longitudinal axis.  That is, the forces are distributed axially and the members do not

experience bending moments.  A structure fulfilling these requirements is said to be

statically determinate.  


Flexible joints in early iron or steel truss bridges were created by providing a hole, or eye,

on each end of a strut.  This allowed the members to be pinned together with a hinge pin

that acted like a door hinge.  This is the function of the pinge connector used in the



a) truss bridge

 b) polymorf model

Fig. 171 - Gusset plate joint

Fig. 170 - Pinned joint

of a truss bridge


Polymorf system.  The pinge joint closely mimics the hinging action of metal pinned

joints when it is used to build static demonstration models of structures for load testing.

Iron and steel bridge designers eventually gained enough experience in building trusses

that the expensive pin joints were eliminated in favor of cheaper riveted, bolted, or

welded gusset plate joints (Fig. 171).  However these structures are still analyzed as though

their joints are pinned, which is approximately true.


Like a simply supported beam, a truss bridge is supported by a fixed hinge joint at one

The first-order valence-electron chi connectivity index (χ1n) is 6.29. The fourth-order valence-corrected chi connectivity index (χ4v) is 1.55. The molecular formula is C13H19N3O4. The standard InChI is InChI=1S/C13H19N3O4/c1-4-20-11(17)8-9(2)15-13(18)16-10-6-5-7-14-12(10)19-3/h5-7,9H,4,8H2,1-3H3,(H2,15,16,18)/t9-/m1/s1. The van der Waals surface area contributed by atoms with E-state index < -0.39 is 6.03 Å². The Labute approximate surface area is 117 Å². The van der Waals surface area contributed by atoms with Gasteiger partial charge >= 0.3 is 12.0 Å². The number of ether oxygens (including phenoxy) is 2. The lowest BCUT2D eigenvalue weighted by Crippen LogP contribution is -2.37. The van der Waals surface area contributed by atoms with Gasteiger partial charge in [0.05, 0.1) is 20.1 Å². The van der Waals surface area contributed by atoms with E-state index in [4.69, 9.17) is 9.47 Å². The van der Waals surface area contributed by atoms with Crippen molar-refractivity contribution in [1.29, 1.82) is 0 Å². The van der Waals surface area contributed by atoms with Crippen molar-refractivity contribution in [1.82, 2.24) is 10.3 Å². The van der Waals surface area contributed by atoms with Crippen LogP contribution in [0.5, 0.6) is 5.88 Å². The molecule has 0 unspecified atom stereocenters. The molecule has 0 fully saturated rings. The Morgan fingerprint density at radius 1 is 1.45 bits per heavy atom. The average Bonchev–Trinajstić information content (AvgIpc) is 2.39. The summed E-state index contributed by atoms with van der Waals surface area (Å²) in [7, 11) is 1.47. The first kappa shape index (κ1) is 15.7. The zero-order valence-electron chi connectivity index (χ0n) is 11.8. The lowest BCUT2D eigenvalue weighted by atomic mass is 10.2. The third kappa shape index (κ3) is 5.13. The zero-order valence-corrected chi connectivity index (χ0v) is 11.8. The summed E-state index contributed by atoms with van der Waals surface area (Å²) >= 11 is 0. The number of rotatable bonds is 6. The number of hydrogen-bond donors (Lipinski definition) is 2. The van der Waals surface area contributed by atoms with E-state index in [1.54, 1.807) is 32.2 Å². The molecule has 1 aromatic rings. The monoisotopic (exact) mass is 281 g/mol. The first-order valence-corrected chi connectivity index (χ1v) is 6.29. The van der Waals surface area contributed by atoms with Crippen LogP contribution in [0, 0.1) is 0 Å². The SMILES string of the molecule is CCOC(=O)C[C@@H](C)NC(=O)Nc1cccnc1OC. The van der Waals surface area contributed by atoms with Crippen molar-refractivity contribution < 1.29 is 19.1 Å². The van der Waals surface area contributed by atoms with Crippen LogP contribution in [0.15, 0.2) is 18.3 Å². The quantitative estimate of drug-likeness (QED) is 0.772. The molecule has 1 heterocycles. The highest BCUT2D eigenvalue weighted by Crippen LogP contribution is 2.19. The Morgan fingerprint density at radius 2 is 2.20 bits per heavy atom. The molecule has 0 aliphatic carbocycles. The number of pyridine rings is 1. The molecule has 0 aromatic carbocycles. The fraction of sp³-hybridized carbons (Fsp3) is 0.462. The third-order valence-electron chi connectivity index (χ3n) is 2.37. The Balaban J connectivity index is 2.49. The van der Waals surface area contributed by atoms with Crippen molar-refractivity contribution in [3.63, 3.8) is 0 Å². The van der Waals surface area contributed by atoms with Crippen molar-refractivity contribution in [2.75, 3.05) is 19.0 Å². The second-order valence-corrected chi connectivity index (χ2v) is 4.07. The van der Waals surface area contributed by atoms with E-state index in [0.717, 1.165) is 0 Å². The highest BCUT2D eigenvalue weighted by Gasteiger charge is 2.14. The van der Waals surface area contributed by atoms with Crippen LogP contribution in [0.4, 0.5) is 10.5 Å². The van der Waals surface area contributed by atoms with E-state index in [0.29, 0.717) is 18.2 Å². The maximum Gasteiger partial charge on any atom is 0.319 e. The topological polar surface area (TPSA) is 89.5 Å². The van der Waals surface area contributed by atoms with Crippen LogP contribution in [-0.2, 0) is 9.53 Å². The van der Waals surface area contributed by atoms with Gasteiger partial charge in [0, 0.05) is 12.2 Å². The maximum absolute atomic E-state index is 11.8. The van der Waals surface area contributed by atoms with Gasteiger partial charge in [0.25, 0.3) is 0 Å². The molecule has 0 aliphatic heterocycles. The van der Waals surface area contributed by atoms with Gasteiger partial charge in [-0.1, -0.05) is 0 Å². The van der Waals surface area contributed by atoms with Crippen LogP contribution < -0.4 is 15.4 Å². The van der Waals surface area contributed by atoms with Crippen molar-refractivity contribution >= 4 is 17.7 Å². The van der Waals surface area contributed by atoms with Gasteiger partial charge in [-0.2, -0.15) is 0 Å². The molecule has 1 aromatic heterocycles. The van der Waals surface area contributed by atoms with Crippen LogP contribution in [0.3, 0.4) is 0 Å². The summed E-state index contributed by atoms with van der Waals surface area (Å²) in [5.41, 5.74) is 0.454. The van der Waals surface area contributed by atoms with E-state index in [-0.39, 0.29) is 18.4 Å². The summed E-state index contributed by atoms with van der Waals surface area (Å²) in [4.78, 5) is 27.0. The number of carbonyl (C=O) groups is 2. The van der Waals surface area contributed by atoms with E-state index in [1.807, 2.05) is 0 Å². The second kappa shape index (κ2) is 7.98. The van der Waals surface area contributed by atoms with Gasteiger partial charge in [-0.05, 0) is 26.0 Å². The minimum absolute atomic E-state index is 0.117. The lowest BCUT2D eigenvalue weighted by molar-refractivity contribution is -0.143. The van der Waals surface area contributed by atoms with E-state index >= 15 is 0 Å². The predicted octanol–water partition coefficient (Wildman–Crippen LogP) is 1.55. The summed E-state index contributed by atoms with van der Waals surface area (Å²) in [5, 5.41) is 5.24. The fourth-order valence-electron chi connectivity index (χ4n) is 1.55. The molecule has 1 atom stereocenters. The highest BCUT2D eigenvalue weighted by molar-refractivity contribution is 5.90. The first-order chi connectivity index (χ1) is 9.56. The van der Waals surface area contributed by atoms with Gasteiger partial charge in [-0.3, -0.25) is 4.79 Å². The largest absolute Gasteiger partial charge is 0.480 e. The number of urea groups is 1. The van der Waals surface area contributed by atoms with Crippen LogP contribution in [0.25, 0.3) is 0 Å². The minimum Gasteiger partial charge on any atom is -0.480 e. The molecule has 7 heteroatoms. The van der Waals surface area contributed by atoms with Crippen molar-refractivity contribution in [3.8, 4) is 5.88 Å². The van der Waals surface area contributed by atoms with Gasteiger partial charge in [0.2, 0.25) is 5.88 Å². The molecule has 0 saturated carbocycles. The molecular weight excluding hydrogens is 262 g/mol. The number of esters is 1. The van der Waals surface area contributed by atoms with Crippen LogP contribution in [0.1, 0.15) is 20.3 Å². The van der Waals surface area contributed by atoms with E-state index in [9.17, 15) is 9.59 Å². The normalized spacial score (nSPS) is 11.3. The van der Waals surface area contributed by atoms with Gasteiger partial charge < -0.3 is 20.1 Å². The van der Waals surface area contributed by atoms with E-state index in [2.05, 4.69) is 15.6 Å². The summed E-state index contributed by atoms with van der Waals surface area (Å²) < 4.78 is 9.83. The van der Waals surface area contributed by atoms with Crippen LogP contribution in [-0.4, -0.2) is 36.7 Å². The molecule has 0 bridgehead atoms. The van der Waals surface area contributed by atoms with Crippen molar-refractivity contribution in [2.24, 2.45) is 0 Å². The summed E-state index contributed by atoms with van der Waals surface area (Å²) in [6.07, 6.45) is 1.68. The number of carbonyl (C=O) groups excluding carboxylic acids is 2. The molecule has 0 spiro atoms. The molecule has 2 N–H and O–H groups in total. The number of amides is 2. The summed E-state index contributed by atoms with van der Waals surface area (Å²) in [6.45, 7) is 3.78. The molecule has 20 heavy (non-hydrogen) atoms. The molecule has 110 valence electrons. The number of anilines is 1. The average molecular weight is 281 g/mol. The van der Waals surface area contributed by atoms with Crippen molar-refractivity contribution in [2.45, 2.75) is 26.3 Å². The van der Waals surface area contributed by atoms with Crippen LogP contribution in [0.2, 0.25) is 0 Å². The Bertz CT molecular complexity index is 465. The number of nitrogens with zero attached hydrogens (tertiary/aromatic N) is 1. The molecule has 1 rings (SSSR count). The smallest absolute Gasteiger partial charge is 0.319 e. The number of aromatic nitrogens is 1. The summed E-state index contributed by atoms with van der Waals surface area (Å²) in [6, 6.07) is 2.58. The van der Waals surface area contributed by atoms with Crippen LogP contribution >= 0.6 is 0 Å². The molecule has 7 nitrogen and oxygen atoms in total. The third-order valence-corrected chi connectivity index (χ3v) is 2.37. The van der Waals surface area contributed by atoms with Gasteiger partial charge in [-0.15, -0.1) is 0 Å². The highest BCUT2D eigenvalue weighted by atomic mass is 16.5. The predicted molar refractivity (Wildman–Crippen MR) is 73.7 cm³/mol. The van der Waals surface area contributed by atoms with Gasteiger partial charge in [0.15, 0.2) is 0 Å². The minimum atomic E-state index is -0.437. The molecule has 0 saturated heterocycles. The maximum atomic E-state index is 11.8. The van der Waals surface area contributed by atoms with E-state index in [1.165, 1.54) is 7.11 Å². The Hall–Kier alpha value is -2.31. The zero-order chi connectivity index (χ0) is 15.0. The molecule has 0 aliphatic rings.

end of its span and a rolling node at the other.  This prevents the joints from experiencing

a bending moment and to allow for expansion and contraction of the structure due to

different loading conditions and temperature variations.


Warren truss bridge


Another common early bridge design was the Warren truss bridge patented by James

Warren and Willoughby Monzoni in 1848.  The diagonal braces of this design point both

towards and away from the midpoint of the bridge.   Thus they experience both tension

and compression stresses as a load, such as a vehicle, crosses from one end to the other.


Fig. 172 - Warren truss bridge



◄  7 = 2 ( 5 ) - 3

therefore stable

(static demonstration models)

click image to enlarge


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Page 107 - Building stability - Warren truss bridge

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